Henderson, Ian H. "Style-Switching in the Didache: Fingerprint or Argument?" in Jefford, Clayton (editor). The Didache in Context: essays on its text, history, and transmission. Leiden: Brill, 1995, 177-209.
Henderson considers the Didache as a challenge for scholars, primarily because analytical frameworks which have been fruitful in New Testament scholarship have proven not to work when applied to the Didache (Henderson 1995, 177). He finds in the Didache a dependence on the concepts of one or more Gospels, but possibly in an oral compositional style. He also thinks the text may serve as a sort of response to the written gospel accounts. Henderson finds certain inconsistencies in the style of the Didache. This article attempts to understand the inconsistencies as the result of style switching, presumably between a literary and an oral compositional view (Henderson 1995, 178).
Henderson commends the work of C.M. Tuckett ("Synoptic Tradition in the Didache" in J-M. Sevrin (ed.). The New Testament in Early Christianity. Louvain, 1989, 197-230.), who made a thorough and scholarly study of style switching (Henderson 1995, 178). Henderson describes the process in some detail. Tuckett considers references to the final redactional stage in a Gospel (or other work) to presuppose knowledge of that entire work in its final form. Of significance here is the fact that the Didache has many references to ideas found in the Synoptic Gospels, including their final layers, the ideas are often used in arguments unrelated to their use in the Synoptics (Henderson 1995, 180). In fact, Tuckett finds that the Didache seems to studiously avoid use of the arguments found in Matthew or Luke. At the same time, the Didache bears what Henderson would consider a clear fingerprint of its own (Henderson 1995, 181). While the conceptual material is drawn from other sources, the argument, expression, and concusions are specific to the Didachist.
Henderson goes on to analyze the various recent approaches which recent scholarship has taken toward stylistics. Within the grammatical tradition of scholarship, aspects of grammar are identified to draw out a grammatical pattern which an author may have used (Henderson 1995, 186). Another area of style is that of wording and phrasing. When the Didache adopts an idea from another text, it may well restate the idea with a different wording. This may suggest a difference in a preferred means of expression, rather than a different source or an inferior or superior grasp of the concepts (Henderson 1995, 189). In a similar way, assessing a text for linguistic cultural elements such as Semitisms or other means of expression specific to a culture easily becomes an arbitrary sort of analysis (Henderson 1995, 190).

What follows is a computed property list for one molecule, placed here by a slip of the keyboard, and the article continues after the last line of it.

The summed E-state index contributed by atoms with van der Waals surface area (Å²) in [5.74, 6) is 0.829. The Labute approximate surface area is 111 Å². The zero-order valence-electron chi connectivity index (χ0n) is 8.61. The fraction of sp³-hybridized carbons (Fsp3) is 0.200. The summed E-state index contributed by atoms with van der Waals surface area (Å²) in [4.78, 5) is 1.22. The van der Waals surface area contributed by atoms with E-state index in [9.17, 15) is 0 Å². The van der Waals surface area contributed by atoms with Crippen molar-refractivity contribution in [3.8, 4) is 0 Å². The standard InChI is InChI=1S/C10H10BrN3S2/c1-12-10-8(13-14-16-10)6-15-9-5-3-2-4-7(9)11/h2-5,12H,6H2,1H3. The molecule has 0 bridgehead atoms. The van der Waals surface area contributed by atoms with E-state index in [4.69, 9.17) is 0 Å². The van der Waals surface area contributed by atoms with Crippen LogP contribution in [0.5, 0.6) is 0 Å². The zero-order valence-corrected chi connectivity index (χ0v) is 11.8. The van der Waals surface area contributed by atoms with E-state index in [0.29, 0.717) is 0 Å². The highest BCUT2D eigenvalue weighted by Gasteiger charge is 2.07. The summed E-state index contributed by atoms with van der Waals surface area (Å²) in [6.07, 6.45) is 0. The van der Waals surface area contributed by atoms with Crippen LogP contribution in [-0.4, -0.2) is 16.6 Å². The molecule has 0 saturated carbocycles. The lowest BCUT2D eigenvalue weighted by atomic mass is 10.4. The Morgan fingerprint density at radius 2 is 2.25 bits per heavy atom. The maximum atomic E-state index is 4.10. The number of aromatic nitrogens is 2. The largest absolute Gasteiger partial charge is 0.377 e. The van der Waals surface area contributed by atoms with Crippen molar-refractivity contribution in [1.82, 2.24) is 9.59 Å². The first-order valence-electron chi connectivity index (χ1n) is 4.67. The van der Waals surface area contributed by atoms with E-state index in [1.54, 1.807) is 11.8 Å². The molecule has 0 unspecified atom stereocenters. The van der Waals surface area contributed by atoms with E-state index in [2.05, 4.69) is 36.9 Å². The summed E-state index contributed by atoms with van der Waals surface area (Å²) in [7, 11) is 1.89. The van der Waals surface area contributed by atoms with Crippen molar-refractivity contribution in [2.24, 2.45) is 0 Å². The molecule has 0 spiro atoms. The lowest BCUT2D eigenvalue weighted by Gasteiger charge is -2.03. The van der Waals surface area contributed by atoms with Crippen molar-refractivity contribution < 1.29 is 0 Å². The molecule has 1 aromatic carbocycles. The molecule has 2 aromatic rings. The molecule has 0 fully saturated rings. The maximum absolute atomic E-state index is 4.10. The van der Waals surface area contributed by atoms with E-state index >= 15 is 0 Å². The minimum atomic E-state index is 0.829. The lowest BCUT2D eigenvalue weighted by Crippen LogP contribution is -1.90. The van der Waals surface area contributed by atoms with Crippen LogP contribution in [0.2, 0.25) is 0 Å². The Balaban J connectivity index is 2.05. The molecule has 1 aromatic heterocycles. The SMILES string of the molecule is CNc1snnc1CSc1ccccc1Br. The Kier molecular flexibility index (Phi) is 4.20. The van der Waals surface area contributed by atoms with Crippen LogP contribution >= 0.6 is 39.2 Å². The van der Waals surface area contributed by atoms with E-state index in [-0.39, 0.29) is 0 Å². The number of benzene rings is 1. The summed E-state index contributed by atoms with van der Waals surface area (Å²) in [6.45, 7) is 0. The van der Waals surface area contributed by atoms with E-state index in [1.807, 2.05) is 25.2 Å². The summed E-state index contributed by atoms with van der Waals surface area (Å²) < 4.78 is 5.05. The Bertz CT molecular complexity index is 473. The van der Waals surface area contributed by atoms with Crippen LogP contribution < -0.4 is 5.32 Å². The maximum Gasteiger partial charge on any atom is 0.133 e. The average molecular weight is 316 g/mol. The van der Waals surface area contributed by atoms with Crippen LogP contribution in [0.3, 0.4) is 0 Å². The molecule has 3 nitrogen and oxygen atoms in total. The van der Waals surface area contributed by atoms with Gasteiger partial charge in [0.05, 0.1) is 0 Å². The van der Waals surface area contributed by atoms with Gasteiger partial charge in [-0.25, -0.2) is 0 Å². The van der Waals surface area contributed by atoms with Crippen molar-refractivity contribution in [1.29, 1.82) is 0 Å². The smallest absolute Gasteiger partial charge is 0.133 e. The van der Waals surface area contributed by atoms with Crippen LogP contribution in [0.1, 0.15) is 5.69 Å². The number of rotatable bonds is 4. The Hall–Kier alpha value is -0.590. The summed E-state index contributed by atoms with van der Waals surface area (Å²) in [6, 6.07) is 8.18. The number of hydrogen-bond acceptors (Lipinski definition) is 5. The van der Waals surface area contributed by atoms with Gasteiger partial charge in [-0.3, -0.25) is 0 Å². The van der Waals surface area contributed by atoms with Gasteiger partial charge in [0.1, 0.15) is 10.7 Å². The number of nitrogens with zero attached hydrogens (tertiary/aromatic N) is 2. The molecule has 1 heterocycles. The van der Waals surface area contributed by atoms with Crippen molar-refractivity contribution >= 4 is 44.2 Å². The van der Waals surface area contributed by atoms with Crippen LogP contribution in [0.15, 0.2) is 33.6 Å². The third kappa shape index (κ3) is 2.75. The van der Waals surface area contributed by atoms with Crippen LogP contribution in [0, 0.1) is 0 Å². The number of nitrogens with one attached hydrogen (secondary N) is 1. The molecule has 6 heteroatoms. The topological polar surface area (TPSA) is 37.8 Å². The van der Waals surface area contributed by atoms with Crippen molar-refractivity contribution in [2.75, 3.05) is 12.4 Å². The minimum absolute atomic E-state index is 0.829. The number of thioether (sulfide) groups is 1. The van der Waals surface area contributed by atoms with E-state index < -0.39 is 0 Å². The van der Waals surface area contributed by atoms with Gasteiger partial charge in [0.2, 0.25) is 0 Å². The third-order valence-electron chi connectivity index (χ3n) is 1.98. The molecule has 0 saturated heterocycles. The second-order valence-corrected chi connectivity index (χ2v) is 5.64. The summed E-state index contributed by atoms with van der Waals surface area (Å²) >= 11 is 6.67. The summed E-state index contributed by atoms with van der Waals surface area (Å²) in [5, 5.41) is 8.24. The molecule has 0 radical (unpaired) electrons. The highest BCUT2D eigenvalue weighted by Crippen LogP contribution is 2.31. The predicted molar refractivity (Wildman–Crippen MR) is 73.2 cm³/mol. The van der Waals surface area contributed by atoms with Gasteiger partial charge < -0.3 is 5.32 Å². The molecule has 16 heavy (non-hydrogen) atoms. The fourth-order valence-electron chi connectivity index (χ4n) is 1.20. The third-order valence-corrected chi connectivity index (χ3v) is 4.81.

The developments of rhetorical criticism of the New Testament strike Henderson as important. Here it is important to focus on both style and substance, with a goal of understanding the process by which we might reach the conclusion of an argument (Henderson 1995, 191). The process of argumentation used is the essential element of study. One important challenge to rhetorical analysis is the fact that ancient rhetoricians classified styles and their relative desirability vary differently from one another, a concept Henderson describes in some detail (Henderson 1995, 192ff). Further, the style of an author, the style required by the traditions of the text, and the style of communication expected by the audience all contribute to the way a text will appear (Henderson 1995, 197). This leaves Henderson recognizing that analysis must happen on several levels.
Henderson finally asks, "What would a stylistic description/analysis of the Didache look like?" (Henderson 1995, 199). Though we can't necessarily be exhaustive, at least we can move toward an appropriate answer. Henderson explores whether a linguistic "codeswitching" model may be the appropriate way to evaluate changes in rhetorical style. Henderson evaluates codeswitching as it can be perceived in shifts between Greek and Hebrew/Aramaic styles, as well as shifts between quotation and avoidance of quotations (Henderson 1995, 201). Henderson details a number of passages of the New Testament in which the author interjects Hebraisms purposely and unexpectedly. These care conscious shifts intended to communicate something (Henderson 1995, 202). Henderson then goes on to describe the codeswitching in various Didache passages (Henderson 1995, 204ff). Henderson continues by emphasizing that, while the Didachist is perfectly able to quote freely from the Synoptic Gospels, he chooses not to do so at various points. This "non-quotation" is, in itself, a form of code switching (Henderson 1995, 205).
Henderson's conclusion is that style is not a static element, but that it is worked out in a literary (or oral) context (Henderson 1995, 208). He also finds it shifts, often with specific reasons and intentions (Henderson 1995, 209).